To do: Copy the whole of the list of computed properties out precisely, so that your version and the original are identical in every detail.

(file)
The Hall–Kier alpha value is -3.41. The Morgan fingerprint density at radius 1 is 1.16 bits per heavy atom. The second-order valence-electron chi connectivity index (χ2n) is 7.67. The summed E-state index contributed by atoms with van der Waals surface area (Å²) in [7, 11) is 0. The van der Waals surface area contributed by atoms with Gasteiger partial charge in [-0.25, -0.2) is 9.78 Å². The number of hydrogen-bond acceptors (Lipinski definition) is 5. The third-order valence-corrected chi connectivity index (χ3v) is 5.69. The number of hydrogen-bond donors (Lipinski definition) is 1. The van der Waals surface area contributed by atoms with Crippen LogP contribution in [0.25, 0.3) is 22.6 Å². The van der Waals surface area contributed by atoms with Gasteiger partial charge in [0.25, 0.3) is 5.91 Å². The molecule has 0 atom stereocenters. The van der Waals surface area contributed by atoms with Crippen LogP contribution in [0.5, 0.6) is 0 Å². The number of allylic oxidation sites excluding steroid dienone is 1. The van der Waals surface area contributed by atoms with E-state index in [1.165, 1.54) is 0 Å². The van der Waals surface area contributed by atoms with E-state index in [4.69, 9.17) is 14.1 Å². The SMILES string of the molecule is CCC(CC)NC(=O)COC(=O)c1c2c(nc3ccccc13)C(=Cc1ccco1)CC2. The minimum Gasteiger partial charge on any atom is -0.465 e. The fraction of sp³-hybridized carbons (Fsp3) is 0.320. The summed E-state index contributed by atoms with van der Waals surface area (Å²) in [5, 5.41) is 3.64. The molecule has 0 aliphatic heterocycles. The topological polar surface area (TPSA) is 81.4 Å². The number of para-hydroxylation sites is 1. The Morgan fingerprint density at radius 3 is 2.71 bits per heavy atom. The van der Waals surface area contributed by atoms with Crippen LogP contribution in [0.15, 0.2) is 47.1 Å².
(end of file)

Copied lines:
The Hall–Kier alpha value is -3.41. The Morgan fingerprint density at radius 1 is 1.16 bits per heavy atom. The second-order valence-electron chi connectivity index (χ2n) is 7.67. The summed E-state index contributed by atoms with van der Waals surface area (Å²) in [7, 11) is 0. The van der Waals surface area contributed by atoms with Gasteiger partial charge in [-0.25, -0.2) is 9.78 Å². The number of hydrogen-bond acceptors (Lipinski definition) is 5. The third-order valence-corrected chi connectivity index (χ3v) is 5.69. The number of hydrogen-bond donors (Lipinski definition) is 1. The van der Waals surface area contributed by atoms with Crippen LogP contribution in [0.25, 0.3) is 22.6 Å². The van der Waals surface area contributed by atoms with Gasteiger partial charge in [0.25, 0.3) is 5.91 Å². The molecule has 0 atom stereocenters. The van der Waals surface area contributed by atoms with Crippen LogP contribution in [0.5, 0.6) is 0 Å². The number of allylic oxidation sites excluding steroid dienone is 1. The van der Waals surface area contributed by atoms with E-state index in [1.165, 1.54) is 0 Å². The van der Waals surface area contributed by atoms with E-state index in [4.69, 9.17) is 14.1 Å². The SMILES string of the molecule is CCC(CC)NC(=O)COC(=O)c1c2c(nc3ccccc13)C(=Cc1ccco1)CC2. The minimum Gasteiger partial charge on any atom is -0.465 e. The fraction of sp³-hybridized carbons (Fsp3) is 0.320. The summed E-state index contributed by atoms with van der Waals surface area (Å²) in [5, 5.41) is 3.64. The molecule has 0 aliphatic heterocycles. The topological polar surface area (TPSA) is 81.4 Å². The number of para-hydroxylation sites is 1. The Morgan fingerprint density at radius 3 is 2.71 bits per heavy atom. The van der Waals surface area contributed by atoms with Crippen LogP contribution in [0.15, 0.2) is 47.1 Å².